Preparing Library and Information Science (LIS) Students for Scholarly Communication Librarianship


  • Ahmet Tmava Texas Woman's University



Scholarly communications, scholarly output, Open access, open education resources, data management


A growing number of academic librarians have been responsible for scholarly communication (SC) roles and responsibilities, and other related services. Previous studies (Finlay, et al., 2015) show an increase in job opportunities for librarians with SC expertise. Eighty-four percent of the students in the Hollister (2017) study described the SC as either relevant or very relevant to their career goals. However, a recent search (2021) within ALA accredited programs in Library and Information Science (LIS) reveals that only 6 out 48 offer a course in scholarly communication, and no program offered a course on related areas. Given a growing demand for wide range of SC services it is imperative for LIS programs to prepare students for these emerging new roles and responsibilities.  To that end, I developed a course on SC and other related concepts based on the North American Serials Interest Group (NASIG) core competencies for SC librarians and the SC common responsibilities identified in previous studies (Hackstadt, 2020). This study will explore the extent to which the course addresses the core competencies for SC roles and responsibilities. The study will employ a self-assessment survey designed to measure the difference in students’ knowledge pre and post course completion regarding the SC core competencies. The NASIG core competencies for SC librarians align with roles and responsibilities of SC librarians as described in previous studies. Therefore, the focus on NASIG core competencies makes the results from this study broadly useful for instructors of SC courses.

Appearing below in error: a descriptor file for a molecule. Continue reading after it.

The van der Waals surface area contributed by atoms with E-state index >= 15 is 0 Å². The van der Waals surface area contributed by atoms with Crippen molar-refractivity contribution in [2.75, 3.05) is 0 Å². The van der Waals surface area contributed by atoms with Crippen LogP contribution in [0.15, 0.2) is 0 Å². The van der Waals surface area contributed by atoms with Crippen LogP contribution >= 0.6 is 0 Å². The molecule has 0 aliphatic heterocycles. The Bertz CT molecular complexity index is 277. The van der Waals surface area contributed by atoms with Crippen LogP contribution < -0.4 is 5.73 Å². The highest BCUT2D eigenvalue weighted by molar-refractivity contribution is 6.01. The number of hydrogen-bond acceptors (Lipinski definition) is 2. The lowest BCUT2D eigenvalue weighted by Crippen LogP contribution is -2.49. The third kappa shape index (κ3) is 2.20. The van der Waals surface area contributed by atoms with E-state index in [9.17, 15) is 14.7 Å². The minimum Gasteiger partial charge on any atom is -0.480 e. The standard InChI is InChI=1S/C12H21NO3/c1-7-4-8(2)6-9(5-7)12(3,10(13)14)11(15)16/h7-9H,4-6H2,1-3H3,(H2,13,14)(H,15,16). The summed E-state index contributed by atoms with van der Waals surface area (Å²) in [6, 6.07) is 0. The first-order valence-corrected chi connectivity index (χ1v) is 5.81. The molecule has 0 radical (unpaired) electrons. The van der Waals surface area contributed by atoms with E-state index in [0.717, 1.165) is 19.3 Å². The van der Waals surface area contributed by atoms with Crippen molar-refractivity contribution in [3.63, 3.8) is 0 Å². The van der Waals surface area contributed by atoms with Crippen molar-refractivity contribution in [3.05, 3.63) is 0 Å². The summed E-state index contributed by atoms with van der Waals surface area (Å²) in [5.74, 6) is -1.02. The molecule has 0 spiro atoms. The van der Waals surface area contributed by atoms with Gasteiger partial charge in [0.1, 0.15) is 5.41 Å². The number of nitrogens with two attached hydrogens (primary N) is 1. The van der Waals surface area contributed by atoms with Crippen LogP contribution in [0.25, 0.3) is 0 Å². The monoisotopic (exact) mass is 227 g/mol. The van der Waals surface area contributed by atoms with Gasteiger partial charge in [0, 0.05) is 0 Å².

Finlay, C., Tsou, A., & Sugimoto, C. (2015). Scholarly Communication as a Core Competency: Prevalence, Activities, and Concepts of Scholarly Communication Librarianship as Shown Through Job Advertisements. Journal of Librarianship and Scholarly Communication, 3(1), eP1236.

Hackstadt, A. (2020). Leadership, Development, and Expertise: A Qualitative Content Analysis of Scholarly Communication Librarian Position Announcements. Journal of Librarianship and Scholarly Communication, 8(General Issue), eP2376.

Hollister, C. (2017). Perceptions of Scholarly Communication Among Library and Information Studies Students. Journal of Librarianship and Scholarly Communication, 5(General Issue), eP2180.






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